By the FOLA team at WRI and Landesa
(Note: This commentary first appeared on the Land Portal Blog)
When Dutch traders purchased Manhattan Island from the Lenape Indians for $24 in 1626, it was more than an unfair deal. It was a collision of two different systems of property rights. The shock waves of that collision, and the many injustices perpetrated in its course, are still felt by the descendants of dispossessed Native peoples across the Americas.
But such collisions are not only a thing of the past. They continue today, including in African countries where competition for land and natural resources is escalating; large-scale land acquisitions often lack transparency; and local people hold land largely under undocumented, customary tenure arrangements. As a result, the land and natural resource rights of hundreds of millions of people are tenuous. Rural women are particularly at risk, as they must already contend with profound inequities in access and rights to land.
Across Africa, secure property rights are essential for food security, income generation, and prosperous communities. They are a critical, yet often overlooked, aspect of development. But until development initiatives understand, respect and help strengthen the rights of local people and communities to land and natural resources, sustainable development will remain a distant goal, and conflict will escalate.
Fortunately, a growing body of experience points towards solutions. A wave of land governance reform is underway, including reform of outdated laws, institutions and customs regarding land rights. These changes ultimately impact everything from agricultural development, to women’s empowerment, children’s health, urban poverty, and environmental sustainability. Whether on a national, local or landscape scale, innovations, experiments, failures, and successes have resulted. Examples abound:
- In Loliondo, Tanzania, the Maasai people have turned back a government plan to establish a 1,500 square mile wildlife corridor, which would be off-limits to the Maasai and their cattle, but open to private big-game hunters. The Maasai are now working to clearly document their rights to this land, which borders the Serengeti National Park.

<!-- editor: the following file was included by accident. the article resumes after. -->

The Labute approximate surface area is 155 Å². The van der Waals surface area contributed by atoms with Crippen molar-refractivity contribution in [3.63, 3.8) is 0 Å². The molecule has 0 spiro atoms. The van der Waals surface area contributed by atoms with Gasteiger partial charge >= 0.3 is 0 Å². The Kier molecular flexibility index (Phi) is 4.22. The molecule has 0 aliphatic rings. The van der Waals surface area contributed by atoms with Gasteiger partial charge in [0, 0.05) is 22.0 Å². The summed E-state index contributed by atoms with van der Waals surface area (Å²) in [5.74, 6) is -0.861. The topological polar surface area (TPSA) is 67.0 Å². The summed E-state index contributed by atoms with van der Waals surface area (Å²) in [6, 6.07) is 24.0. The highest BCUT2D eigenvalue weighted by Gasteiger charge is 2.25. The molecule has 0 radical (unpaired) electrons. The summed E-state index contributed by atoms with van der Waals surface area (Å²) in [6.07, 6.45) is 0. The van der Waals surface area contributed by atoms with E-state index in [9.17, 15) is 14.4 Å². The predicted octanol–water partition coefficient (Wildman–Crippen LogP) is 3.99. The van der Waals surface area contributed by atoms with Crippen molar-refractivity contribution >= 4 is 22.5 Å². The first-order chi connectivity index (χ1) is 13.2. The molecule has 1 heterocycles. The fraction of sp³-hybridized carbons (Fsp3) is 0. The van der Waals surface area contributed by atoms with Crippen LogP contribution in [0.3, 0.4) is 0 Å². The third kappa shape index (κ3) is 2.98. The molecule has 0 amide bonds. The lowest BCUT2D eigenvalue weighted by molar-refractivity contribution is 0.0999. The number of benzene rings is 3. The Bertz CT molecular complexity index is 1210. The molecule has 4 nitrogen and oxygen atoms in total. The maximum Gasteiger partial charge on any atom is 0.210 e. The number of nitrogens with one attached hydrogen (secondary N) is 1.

- In Rwanda, a nationwide land titling program-based on the registration of virtually all individual land holdings in the country has given smallholder farmers the incentive to invest in their farms, increasing productivity and incomes. The law recognizes customary land rights as well as equal land rights for women and men.
- In Kenya, a new Constitution and land laws explicitly recognize that women have equal rights to land, and pilot projects are working to make this promise a reality for Kenyan women. Meanwhile, a Community Land Law is being developed to strengthen rights to land held in common by communities.
- In Rivercress County, Liberia, a new land policy that would grant secure land rights to rural people has already encouraged women to plant life trees—rubber and plantain—that will bring needed income and add value to their farms (Ali Kaba, Talking Land).
Continent-wide, the Land Policy Initiative (LPI), a joint effort of the African Union Commission, the Economic Commission for Africa, and the African Development Bank, is building consensus around land rights issues. African Heads of State have committed to promoting the LPI’s Framework and Guidelines on Land Policy in Africa. And, internationally, the Committee for World Food Security endorsed the Voluntary Guidelines on the Responsible Governance of Tenure in May 2012. The G20, G8, some private sector companies, and others are now backing its implementation.
Momentum is growing to address land and natural resource rights within development contexts. The issue is complex, and the exchange of knowledge and experience is critical. Focus on Land in Africa one resource through which the development community can share insights regarding land and natural resource rights in Africa.
Whether you are new to the topic of land and natural resource rights, or a land tenure expert, we invite you to use, share and contribute to FOLA. Together, the development community can find solutions that uphold the rights of local people and avoid the disastrous consequences that occur when property systems collide.